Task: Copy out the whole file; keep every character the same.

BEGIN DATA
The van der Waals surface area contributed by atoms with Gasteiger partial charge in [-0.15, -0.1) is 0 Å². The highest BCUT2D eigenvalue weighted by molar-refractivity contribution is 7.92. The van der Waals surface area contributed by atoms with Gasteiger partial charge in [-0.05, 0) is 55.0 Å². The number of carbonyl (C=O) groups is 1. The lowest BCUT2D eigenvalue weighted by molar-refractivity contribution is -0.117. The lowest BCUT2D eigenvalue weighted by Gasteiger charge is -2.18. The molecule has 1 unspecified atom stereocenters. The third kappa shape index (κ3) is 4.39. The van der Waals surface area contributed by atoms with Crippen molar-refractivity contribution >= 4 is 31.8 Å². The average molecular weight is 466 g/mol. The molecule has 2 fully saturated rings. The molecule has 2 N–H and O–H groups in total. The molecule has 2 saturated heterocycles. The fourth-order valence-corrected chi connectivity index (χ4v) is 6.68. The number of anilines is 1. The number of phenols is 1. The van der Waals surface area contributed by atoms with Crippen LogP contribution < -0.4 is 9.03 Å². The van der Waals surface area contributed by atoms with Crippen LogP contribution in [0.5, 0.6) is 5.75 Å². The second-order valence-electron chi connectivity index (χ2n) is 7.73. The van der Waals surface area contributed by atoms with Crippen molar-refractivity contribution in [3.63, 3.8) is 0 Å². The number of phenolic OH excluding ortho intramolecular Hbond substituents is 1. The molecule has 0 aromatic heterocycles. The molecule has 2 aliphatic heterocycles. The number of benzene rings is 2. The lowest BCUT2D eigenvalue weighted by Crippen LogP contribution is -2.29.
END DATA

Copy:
The van der Waals surface area contributed by atoms with Gasteiger partial charge in [-0.15, -0.1) is 0 Å². The highest BCUT2D eigenvalue weighted by molar-refractivity contribution is 7.92. The van der Waals surface area contributed by atoms with Gasteiger partial charge in [-0.05, 0) is 55.0 Å². The number of carbonyl (C=O) groups is 1. The lowest BCUT2D eigenvalue weighted by molar-refractivity contribution is -0.117. The lowest BCUT2D eigenvalue weighted by Gasteiger charge is -2.18. The molecule has 1 unspecified atom stereocenters. The third kappa shape index (κ3) is 4.39. The van der Waals surface area contributed by atoms with Crippen molar-refractivity contribution >= 4 is 31.8 Å². The average molecular weight is 466 g/mol. The molecule has 2 fully saturated rings. The molecule has 2 N–H and O–H groups in total. The molecule has 2 saturated heterocycles. The fourth-order valence-corrected chi connectivity index (χ4v) is 6.68. The number of anilines is 1. The number of phenols is 1. The van der Waals surface area contributed by atoms with Crippen LogP contribution < -0.4 is 9.03 Å². The van der Waals surface area contributed by atoms with Crippen LogP contribution in [0.5, 0.6) is 5.75 Å². The second-order valence-electron chi connectivity index (χ2n) is 7.73. The van der Waals surface area contributed by atoms with Crippen molar-refractivity contribution in [3.63, 3.8) is 0 Å². The number of phenolic OH excluding ortho intramolecular Hbond substituents is 1. The molecule has 0 aromatic heterocycles. The molecule has 2 aliphatic heterocycles. The number of benzene rings is 2. The lowest BCUT2D eigenvalue weighted by Crippen LogP contribution is -2.29.